June 20, 2018
Independent ad agency Terri & Sandy was founded in 2010 with one goal in mind: To provide a more personable take on the big-agency world. Stepping away from over 20 years of Madison Avenue experience, founders Terri Meyer and Sandy Greenberg have created a company dedicated to hard work and strong client relationships. Their years in the industry have prepped them with big agency rigor, but their approach to clients and staff offers a personal touch. The magenta walls and open floor plan of their NoMad office provide the perfect backdrop to positive company culture and teamwork.
“Clients say that when they walk in, they just think it feels really good in here,” says agency co-founder Terri Meyer. “People really like coming to work.”
The welcoming nature of the company’s image does not distract from their ability to deliver results. Recipient of Ad Age’s Small Agency of the Year Award in 2017, Terri & Sandy went from $8 million to $13.6 million in revenue between 2015 and 2016, and about $19 million by the end of 2017. Their clients include names like Gerber, Disney, Peeps, Avon, and People, and their work has been featured on CNN, Conan, The View, Today, Fox News, Access Hollywood, and TBS Funniest Commercials. It is clear that while this woman-owned company keeps a staff of just under 50 employees, the scope of their accomplishments is anything but small.
Having teamed up early in their careers, Meyer and Greenberg had already experienced great success together before opening their own firm. The pair worked at different times with industry giants such as Mars, Kraft, Campbell’s, Nestlé, Oreo and Time, Inc., among others. But gradually they began to feel a lack of compatibility within the walls of the large company where they worked.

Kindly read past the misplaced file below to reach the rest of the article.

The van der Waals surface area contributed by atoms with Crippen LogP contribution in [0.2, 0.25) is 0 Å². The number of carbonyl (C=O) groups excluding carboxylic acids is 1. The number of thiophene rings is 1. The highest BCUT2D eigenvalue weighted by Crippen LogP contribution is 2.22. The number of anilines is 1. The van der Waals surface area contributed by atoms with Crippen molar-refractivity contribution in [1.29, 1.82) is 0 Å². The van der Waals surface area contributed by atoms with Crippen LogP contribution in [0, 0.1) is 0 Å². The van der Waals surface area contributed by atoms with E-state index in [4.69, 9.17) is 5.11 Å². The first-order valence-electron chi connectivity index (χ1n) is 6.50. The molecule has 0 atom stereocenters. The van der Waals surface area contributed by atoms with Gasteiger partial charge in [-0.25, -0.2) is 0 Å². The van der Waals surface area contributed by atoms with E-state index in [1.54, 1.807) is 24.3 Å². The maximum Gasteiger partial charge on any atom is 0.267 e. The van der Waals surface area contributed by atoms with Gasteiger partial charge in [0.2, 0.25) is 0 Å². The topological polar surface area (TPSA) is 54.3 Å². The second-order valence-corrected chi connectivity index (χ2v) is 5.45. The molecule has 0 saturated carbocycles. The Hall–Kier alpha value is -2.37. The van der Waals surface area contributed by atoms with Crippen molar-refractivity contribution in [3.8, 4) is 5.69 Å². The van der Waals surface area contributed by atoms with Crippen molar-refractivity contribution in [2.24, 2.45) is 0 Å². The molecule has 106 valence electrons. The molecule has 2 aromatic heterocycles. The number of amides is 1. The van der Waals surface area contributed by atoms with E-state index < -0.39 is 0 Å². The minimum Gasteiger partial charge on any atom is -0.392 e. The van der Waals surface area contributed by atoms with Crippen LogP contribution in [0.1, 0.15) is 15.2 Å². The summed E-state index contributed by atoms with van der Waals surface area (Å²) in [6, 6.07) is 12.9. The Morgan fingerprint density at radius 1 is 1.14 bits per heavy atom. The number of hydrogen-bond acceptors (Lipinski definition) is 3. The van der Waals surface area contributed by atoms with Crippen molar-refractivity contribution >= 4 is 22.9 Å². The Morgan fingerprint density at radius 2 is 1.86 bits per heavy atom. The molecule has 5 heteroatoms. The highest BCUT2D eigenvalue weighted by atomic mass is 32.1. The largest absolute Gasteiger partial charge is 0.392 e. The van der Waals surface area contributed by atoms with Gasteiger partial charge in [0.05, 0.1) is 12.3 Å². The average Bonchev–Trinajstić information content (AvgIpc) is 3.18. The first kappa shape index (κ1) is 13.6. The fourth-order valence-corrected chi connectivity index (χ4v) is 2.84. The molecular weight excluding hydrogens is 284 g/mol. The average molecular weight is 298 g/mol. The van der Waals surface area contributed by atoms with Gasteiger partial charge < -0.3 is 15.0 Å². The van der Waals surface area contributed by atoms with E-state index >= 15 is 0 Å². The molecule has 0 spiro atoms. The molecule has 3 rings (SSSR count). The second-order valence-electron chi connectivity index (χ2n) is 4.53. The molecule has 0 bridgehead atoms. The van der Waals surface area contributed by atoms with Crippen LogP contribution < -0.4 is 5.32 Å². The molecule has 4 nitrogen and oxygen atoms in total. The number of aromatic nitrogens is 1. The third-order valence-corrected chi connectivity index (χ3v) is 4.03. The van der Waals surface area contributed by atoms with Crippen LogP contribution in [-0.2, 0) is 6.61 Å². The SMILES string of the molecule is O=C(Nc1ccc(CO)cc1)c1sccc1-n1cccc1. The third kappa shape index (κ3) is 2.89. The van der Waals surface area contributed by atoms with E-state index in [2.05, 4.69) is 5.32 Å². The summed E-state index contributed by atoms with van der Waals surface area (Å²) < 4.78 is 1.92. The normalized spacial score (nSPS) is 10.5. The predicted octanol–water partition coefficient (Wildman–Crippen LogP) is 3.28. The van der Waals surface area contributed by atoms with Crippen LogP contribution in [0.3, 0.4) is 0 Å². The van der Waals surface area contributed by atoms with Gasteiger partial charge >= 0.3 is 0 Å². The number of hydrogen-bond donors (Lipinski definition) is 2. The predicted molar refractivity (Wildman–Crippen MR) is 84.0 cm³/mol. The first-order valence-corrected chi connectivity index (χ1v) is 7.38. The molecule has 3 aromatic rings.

“Clients had been telling us for a long time that we should go off on our own,” Meyer says. “We sort of had an agency within an agency. We had our group, we had our businesses, and we had our clients.”
The final push to start their own company came during the recession, when Meyer and Goldberg felt they could no longer do right by their clients in their current situation. “There were so many politics in the big agency world,” says Meyer. “Some creative directors would just kill stuff because they could, not because there was a reason to.”
The result: Terri & Sandy was formed in 2010 on Terri’s living room couch. Since those early beginnings, the company staff has grown by nearly 500%, and eight years later, five of the original seven employees are still with the agency.
“Everybody takes pride in their piece of what they do,” Meyer says. “Cultures are created from the top, and I would have to say we don’t have any politics, which is a miracle.”
The key to Terri & Sandy’s success, Meyer believes, is in the relationships the agency has with clients. “Every client here today, with the exception of one,” she says, “came from a prior relationship. When you have mutual success with people, they know that they will have it again.”
This special relationship differs from big agencies, because Meyer and Greenberg are the final decision makers behind every advertisement the company creates. “One of our promises is when you buy Terri & Sandy, you get Terri & Sandy,” Meyer said. “We laugh because the president of a big agency may come by once a year to grab a ham sandwich at a meeting.”